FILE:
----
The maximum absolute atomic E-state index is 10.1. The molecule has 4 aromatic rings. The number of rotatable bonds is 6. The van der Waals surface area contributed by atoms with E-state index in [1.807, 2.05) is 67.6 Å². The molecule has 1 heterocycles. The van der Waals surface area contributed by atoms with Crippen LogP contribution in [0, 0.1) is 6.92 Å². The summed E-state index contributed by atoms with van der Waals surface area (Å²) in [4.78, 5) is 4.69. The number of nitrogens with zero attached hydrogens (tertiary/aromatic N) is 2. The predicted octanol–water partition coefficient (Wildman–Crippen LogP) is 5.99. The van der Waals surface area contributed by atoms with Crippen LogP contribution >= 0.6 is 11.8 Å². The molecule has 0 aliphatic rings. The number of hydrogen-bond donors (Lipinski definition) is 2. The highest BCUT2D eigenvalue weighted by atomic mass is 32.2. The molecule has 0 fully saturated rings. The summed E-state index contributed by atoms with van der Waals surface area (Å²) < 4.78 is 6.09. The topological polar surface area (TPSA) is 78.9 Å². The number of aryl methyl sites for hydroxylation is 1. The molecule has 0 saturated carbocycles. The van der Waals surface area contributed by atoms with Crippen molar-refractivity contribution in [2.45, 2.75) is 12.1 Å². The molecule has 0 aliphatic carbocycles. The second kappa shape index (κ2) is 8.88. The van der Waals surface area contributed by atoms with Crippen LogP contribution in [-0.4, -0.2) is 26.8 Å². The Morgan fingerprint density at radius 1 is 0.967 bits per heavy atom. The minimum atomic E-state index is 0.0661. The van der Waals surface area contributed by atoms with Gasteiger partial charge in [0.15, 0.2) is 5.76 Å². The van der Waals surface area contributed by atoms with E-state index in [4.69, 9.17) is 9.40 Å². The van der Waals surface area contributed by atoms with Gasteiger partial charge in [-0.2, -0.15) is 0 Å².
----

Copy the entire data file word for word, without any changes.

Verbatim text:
The maximum absolute atomic E-state index is 10.1. The molecule has 4 aromatic rings. The number of rotatable bonds is 6. The van der Waals surface area contributed by atoms with E-state index in [1.807, 2.05) is 67.6 Å². The molecule has 1 heterocycles. The van der Waals surface area contributed by atoms with Crippen LogP contribution in [0, 0.1) is 6.92 Å². The summed E-state index contributed by atoms with van der Waals surface area (Å²) in [4.78, 5) is 4.69. The number of nitrogens with zero attached hydrogens (tertiary/aromatic N) is 2. The predicted octanol–water partition coefficient (Wildman–Crippen LogP) is 5.99. The van der Waals surface area contributed by atoms with Crippen LogP contribution >= 0.6 is 11.8 Å². The molecule has 0 aliphatic rings. The number of hydrogen-bond donors (Lipinski definition) is 2. The highest BCUT2D eigenvalue weighted by atomic mass is 32.2. The molecule has 0 fully saturated rings. The summed E-state index contributed by atoms with van der Waals surface area (Å²) < 4.78 is 6.09. The topological polar surface area (TPSA) is 78.9 Å². The number of aryl methyl sites for hydroxylation is 1. The molecule has 0 saturated carbocycles. The van der Waals surface area contributed by atoms with Crippen molar-refractivity contribution in [2.45, 2.75) is 12.1 Å². The molecule has 0 aliphatic carbocycles. The second kappa shape index (κ2) is 8.88. The van der Waals surface area contributed by atoms with Crippen LogP contribution in [-0.4, -0.2) is 26.8 Å². The Morgan fingerprint density at radius 1 is 0.967 bits per heavy atom. The minimum atomic E-state index is 0.0661. The van der Waals surface area contributed by atoms with Gasteiger partial charge in [0.15, 0.2) is 5.76 Å². The van der Waals surface area contributed by atoms with E-state index in [4.69, 9.17) is 9.40 Å². The van der Waals surface area contributed by atoms with Gasteiger partial charge in [-0.2, -0.15) is 0 Å².